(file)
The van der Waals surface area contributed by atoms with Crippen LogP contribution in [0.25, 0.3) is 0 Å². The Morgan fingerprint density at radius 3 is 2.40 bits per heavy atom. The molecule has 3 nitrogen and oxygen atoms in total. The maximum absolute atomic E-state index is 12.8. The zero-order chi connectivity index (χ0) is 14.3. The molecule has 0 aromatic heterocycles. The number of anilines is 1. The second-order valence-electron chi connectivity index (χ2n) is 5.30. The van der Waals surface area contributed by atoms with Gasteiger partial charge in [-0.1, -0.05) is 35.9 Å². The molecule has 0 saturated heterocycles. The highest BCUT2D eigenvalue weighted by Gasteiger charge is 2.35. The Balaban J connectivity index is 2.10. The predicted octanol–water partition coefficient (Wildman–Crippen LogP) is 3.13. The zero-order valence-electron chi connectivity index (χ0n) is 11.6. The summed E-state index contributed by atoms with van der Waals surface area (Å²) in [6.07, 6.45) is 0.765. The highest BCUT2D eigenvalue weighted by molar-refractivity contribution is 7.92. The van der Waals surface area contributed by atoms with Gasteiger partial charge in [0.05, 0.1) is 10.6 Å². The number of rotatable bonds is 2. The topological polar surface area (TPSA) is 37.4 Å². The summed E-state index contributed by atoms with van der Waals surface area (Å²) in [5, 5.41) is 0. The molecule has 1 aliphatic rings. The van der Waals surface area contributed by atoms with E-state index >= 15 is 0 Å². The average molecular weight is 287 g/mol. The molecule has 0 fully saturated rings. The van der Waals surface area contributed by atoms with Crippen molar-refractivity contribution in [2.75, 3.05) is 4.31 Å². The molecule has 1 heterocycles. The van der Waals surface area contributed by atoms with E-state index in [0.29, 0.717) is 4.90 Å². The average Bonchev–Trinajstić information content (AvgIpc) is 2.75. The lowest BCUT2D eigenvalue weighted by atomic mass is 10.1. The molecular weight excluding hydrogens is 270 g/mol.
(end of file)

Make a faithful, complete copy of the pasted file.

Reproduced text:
The van der Waals surface area contributed by atoms with Crippen LogP contribution in [0.25, 0.3) is 0 Å². The Morgan fingerprint density at radius 3 is 2.40 bits per heavy atom. The molecule has 3 nitrogen and oxygen atoms in total. The maximum absolute atomic E-state index is 12.8. The zero-order chi connectivity index (χ0) is 14.3. The molecule has 0 aromatic heterocycles. The number of anilines is 1. The second-order valence-electron chi connectivity index (χ2n) is 5.30. The van der Waals surface area contributed by atoms with Gasteiger partial charge in [-0.1, -0.05) is 35.9 Å². The molecule has 0 saturated heterocycles. The highest BCUT2D eigenvalue weighted by Gasteiger charge is 2.35. The Balaban J connectivity index is 2.10. The predicted octanol–water partition coefficient (Wildman–Crippen LogP) is 3.13. The zero-order valence-electron chi connectivity index (χ0n) is 11.6. The summed E-state index contributed by atoms with van der Waals surface area (Å²) in [6.07, 6.45) is 0.765. The highest BCUT2D eigenvalue weighted by molar-refractivity contribution is 7.92. The van der Waals surface area contributed by atoms with Gasteiger partial charge in [0.05, 0.1) is 10.6 Å². The number of rotatable bonds is 2. The topological polar surface area (TPSA) is 37.4 Å². The summed E-state index contributed by atoms with van der Waals surface area (Å²) in [5, 5.41) is 0. The molecule has 1 aliphatic rings. The van der Waals surface area contributed by atoms with E-state index >= 15 is 0 Å². The average molecular weight is 287 g/mol. The molecule has 0 fully saturated rings. The van der Waals surface area contributed by atoms with Crippen molar-refractivity contribution in [2.75, 3.05) is 4.31 Å². The molecule has 1 heterocycles. The van der Waals surface area contributed by atoms with E-state index in [0.29, 0.717) is 4.90 Å². The average Bonchev–Trinajstić information content (AvgIpc) is 2.75. The lowest BCUT2D eigenvalue weighted by atomic mass is 10.1. The molecular weight excluding hydrogens is 270 g/mol.